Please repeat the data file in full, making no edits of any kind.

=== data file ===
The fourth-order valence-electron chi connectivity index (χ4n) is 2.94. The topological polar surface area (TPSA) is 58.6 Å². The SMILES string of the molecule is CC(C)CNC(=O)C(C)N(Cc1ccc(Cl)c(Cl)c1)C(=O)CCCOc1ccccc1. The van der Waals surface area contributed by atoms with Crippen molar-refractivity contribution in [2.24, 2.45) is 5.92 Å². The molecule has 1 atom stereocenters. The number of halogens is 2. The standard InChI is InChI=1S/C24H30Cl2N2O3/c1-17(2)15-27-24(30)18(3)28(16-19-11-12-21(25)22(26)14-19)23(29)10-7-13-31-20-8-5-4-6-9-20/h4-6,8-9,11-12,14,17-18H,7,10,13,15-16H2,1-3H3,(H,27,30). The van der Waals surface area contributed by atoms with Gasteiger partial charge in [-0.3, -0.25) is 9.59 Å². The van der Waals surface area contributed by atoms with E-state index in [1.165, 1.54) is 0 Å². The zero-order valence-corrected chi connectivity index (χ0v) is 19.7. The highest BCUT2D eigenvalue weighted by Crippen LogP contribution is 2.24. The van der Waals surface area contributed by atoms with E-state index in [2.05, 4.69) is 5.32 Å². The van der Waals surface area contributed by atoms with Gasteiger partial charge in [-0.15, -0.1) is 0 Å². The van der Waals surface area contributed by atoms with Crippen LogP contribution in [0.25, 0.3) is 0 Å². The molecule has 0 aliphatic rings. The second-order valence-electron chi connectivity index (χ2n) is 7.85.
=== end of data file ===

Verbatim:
The fourth-order valence-electron chi connectivity index (χ4n) is 2.94. The topological polar surface area (TPSA) is 58.6 Å². The SMILES string of the molecule is CC(C)CNC(=O)C(C)N(Cc1ccc(Cl)c(Cl)c1)C(=O)CCCOc1ccccc1. The van der Waals surface area contributed by atoms with Crippen molar-refractivity contribution in [2.24, 2.45) is 5.92 Å². The molecule has 1 atom stereocenters. The number of halogens is 2. The standard InChI is InChI=1S/C24H30Cl2N2O3/c1-17(2)15-27-24(30)18(3)28(16-19-11-12-21(25)22(26)14-19)23(29)10-7-13-31-20-8-5-4-6-9-20/h4-6,8-9,11-12,14,17-18H,7,10,13,15-16H2,1-3H3,(H,27,30). The van der Waals surface area contributed by atoms with Gasteiger partial charge in [-0.3, -0.25) is 9.59 Å². The van der Waals surface area contributed by atoms with E-state index in [1.165, 1.54) is 0 Å². The zero-order valence-corrected chi connectivity index (χ0v) is 19.7. The highest BCUT2D eigenvalue weighted by Crippen LogP contribution is 2.24. The van der Waals surface area contributed by atoms with E-state index in [2.05, 4.69) is 5.32 Å². The van der Waals surface area contributed by atoms with Gasteiger partial charge in [-0.15, -0.1) is 0 Å². The van der Waals surface area contributed by atoms with Crippen LogP contribution in [0.25, 0.3) is 0 Å². The molecule has 0 aliphatic rings. The second-order valence-electron chi connectivity index (χ2n) is 7.85.